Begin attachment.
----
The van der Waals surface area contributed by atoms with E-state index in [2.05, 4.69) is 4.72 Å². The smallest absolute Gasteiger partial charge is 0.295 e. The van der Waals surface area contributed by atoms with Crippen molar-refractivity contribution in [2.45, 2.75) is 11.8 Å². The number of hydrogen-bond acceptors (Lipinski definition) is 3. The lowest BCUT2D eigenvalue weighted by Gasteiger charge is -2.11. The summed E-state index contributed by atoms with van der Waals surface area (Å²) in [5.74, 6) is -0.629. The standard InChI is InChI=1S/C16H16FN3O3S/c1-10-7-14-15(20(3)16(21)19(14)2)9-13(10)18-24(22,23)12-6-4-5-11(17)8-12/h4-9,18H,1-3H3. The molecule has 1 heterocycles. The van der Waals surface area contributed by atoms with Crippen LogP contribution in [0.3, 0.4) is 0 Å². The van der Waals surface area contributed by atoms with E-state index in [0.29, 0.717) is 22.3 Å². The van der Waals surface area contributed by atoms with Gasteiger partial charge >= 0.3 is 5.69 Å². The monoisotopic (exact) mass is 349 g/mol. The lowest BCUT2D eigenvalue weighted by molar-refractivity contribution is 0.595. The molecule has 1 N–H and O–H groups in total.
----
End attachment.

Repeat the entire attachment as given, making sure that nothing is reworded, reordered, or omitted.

The van der Waals surface area contributed by atoms with E-state index in [2.05, 4.69) is 4.72 Å². The smallest absolute Gasteiger partial charge is 0.295 e. The van der Waals surface area contributed by atoms with Crippen molar-refractivity contribution in [2.45, 2.75) is 11.8 Å². The number of hydrogen-bond acceptors (Lipinski definition) is 3. The lowest BCUT2D eigenvalue weighted by Gasteiger charge is -2.11. The summed E-state index contributed by atoms with van der Waals surface area (Å²) in [5.74, 6) is -0.629. The standard InChI is InChI=1S/C16H16FN3O3S/c1-10-7-14-15(20(3)16(21)19(14)2)9-13(10)18-24(22,23)12-6-4-5-11(17)8-12/h4-9,18H,1-3H3. The molecule has 1 heterocycles. The van der Waals surface area contributed by atoms with Crippen LogP contribution in [0.3, 0.4) is 0 Å². The van der Waals surface area contributed by atoms with E-state index in [0.29, 0.717) is 22.3 Å². The van der Waals surface area contributed by atoms with Gasteiger partial charge >= 0.3 is 5.69 Å². The monoisotopic (exact) mass is 349 g/mol. The lowest BCUT2D eigenvalue weighted by molar-refractivity contribution is 0.595. The molecule has 1 N–H and O–H groups in total.